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Tuesday, November 29, 2005

Excise Tax Battle Heats Up

The battle over proposed changes in the real estate excise tax is heating up, and depending on which side you listen to, the change would either drive prices up, or drive prices down.

The Washington Association of Realtors has launched a $1 million campaign aimed at squashing a proposed tax increase on real-estate sales.

"We are committed to doing whatever it takes to prevent any increase," said Steve Francks, the association's executive vice president. "I've never seen our members this mobilized."

The group has started running TV, radio and newspaper ads warning that the tax increase would cost homeowners thousands of dollars in "hard-earned equity" when they go to sell.

But in their fight, the Realtors face an unlikely foe: the typically anti-tax Building Industry Association of Washington (BIAW).

The homebuilders group, which — like the Realtors association — wields a lot of clout in Olympia, supports the increase because it would be used to replace so-called "impact fees" that local governments assess on new construction.
Homebuilders have long viewed impact fees as onerous and unfair.

Tom McCabe, the BIAW's executive vice president, said impact fees require new homeowners to pay for roads, parks and schools that everyone uses.

It makes more sense, he said, to spread that burden more widely by taxing all real-estate sales.
The trouble with listening to either of these groups is that while they are masquerading as "consumer interest" groups, they both clearly have only their own interests in mind. The realtors claim that replacing impact fees with excise taxes would drive up house prices, but if this were true, wouldn't that be good for them, since they would make higher commissions? On the radio yesterday I heard a BIAW spokesman claiming that the change would cause house prices to decrease, since expensive impact fees on new construction would go away. But if the builders aren't going to pocket at least some of that difference, why would they care?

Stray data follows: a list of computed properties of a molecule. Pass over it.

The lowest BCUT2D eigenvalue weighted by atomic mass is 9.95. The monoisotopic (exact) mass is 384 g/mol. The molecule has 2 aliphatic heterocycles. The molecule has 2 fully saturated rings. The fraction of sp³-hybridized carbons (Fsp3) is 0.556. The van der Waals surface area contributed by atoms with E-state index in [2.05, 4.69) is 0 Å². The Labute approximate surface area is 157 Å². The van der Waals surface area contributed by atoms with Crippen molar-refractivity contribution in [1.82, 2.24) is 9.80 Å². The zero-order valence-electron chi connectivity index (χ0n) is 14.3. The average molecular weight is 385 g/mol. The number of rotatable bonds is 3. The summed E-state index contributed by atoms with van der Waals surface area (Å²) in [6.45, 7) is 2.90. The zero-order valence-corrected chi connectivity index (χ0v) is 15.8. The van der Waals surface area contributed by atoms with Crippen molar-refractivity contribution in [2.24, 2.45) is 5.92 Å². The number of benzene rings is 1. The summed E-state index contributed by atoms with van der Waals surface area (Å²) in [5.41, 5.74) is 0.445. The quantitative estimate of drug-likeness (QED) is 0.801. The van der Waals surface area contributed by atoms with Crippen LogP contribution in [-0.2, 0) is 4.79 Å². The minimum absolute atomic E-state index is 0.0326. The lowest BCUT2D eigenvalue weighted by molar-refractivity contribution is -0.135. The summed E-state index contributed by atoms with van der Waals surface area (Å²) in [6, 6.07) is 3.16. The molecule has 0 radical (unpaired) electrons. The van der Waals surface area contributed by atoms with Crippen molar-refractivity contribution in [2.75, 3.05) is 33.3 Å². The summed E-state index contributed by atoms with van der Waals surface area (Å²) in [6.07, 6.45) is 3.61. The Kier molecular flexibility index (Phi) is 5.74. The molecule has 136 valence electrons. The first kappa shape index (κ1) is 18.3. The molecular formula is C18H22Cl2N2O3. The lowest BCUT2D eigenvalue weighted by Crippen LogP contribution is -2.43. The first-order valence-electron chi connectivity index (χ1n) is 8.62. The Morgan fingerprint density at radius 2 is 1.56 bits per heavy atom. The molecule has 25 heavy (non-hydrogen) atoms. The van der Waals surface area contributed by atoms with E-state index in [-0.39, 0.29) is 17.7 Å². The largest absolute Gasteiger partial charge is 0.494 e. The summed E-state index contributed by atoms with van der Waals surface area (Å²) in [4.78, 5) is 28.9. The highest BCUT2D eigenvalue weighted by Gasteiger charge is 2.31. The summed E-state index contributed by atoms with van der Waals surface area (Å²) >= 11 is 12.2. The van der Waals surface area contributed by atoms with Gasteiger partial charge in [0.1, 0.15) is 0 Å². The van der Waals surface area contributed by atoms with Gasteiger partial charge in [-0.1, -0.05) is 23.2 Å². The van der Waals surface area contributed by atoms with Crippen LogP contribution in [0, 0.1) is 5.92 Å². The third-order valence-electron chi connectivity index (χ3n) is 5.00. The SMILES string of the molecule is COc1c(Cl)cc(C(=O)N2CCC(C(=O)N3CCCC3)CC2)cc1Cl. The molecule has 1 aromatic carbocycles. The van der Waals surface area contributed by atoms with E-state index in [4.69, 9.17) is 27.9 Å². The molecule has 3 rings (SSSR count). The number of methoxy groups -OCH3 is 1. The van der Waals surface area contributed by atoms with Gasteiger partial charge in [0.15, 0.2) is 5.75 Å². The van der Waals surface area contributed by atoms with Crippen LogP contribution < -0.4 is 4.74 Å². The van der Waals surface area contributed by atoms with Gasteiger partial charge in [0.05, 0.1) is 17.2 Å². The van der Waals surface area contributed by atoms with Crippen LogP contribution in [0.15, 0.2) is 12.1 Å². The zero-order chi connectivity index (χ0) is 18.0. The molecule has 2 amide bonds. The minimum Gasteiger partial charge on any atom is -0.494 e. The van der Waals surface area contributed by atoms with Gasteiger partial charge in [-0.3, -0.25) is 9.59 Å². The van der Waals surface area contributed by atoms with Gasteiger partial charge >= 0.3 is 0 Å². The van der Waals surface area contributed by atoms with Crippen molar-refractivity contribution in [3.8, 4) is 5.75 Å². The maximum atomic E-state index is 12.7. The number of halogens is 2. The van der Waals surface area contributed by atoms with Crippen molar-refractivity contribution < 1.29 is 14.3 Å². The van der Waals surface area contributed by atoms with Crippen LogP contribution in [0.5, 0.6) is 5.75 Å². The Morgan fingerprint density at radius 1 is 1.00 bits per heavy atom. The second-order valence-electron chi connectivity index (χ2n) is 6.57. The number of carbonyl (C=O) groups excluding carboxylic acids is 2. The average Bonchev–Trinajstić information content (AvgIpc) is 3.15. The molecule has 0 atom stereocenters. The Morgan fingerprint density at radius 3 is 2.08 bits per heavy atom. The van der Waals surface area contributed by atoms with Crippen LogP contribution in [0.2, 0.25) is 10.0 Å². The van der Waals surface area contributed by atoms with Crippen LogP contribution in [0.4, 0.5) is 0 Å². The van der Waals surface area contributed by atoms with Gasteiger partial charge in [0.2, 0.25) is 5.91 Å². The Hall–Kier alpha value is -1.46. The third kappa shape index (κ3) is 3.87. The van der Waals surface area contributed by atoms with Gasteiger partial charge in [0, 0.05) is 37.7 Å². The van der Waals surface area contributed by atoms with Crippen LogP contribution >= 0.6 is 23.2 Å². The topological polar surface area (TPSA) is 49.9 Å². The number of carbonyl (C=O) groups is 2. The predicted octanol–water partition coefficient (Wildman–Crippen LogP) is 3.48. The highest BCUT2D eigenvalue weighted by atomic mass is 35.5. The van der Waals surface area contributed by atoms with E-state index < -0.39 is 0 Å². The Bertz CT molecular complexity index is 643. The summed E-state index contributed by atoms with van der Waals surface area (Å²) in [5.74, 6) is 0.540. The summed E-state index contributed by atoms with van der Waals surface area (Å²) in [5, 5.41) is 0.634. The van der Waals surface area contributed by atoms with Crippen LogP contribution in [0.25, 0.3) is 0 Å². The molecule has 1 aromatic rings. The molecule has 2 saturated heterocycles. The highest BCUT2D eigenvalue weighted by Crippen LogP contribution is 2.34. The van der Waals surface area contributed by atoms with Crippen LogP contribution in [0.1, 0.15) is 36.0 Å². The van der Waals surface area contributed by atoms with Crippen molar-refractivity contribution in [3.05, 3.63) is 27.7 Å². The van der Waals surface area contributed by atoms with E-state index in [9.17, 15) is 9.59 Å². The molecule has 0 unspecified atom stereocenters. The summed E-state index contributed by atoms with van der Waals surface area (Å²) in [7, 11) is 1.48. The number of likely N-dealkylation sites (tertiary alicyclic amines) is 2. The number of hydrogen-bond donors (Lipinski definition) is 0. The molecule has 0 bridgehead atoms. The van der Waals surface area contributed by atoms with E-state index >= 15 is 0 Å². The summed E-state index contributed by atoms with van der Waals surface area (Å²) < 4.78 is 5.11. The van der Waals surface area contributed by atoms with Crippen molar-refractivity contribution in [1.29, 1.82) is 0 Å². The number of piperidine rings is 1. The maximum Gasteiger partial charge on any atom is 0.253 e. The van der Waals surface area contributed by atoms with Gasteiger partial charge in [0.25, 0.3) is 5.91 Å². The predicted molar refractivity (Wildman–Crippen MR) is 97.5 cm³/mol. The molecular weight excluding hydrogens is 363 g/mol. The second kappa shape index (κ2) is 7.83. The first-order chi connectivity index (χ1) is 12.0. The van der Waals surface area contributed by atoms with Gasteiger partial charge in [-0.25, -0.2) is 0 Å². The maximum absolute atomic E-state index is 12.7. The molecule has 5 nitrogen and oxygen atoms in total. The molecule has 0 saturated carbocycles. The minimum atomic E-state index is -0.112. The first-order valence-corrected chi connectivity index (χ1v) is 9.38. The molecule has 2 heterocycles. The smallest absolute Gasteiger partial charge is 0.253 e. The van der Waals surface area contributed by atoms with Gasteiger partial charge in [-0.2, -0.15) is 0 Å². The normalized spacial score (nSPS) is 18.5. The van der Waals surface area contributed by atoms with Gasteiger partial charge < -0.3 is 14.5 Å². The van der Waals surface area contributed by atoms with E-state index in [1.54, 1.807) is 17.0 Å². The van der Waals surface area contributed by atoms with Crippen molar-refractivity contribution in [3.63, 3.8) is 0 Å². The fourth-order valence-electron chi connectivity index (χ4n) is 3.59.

Realtors want to "protect" sellers, builders want to "protect" buyers—they both claim to be interested in protecting people, but (pardon my cynicism) what they're really interested in is protecting themselves.

(Ralph Thomas, Seattle Times, 11.28.2005)


biliruben said...

First, what's "hard earned" about equity these days? It's one thing to toil to slowly pay off a 30 year fixed, and finally own your home free and clear as you near retirement, it's another thing to buy an "investment" property (as 20+% of home purchases are this year), sit on it for a few months or a year and flip in for a 30-50% profit. What's "hard earned" about that?

Secondly, impact fees are just that - money to mitigate the impact of a need for greater services when NEW homes are built. If you slap up 300 McMansions made of straw on the Sammamish Plateau you better darn well pitch in for the roads, schools and parks that those Villas now require.

Tax 'em both, and tax 'em heavily.

marin_explorer said...

This bubble continues to be pumped up by vested interests. I may be as cynical as you, because I believe when the big players have made all they can, the media will then denounce this fiasco, leaving all the small investors and homeowners in the lurch.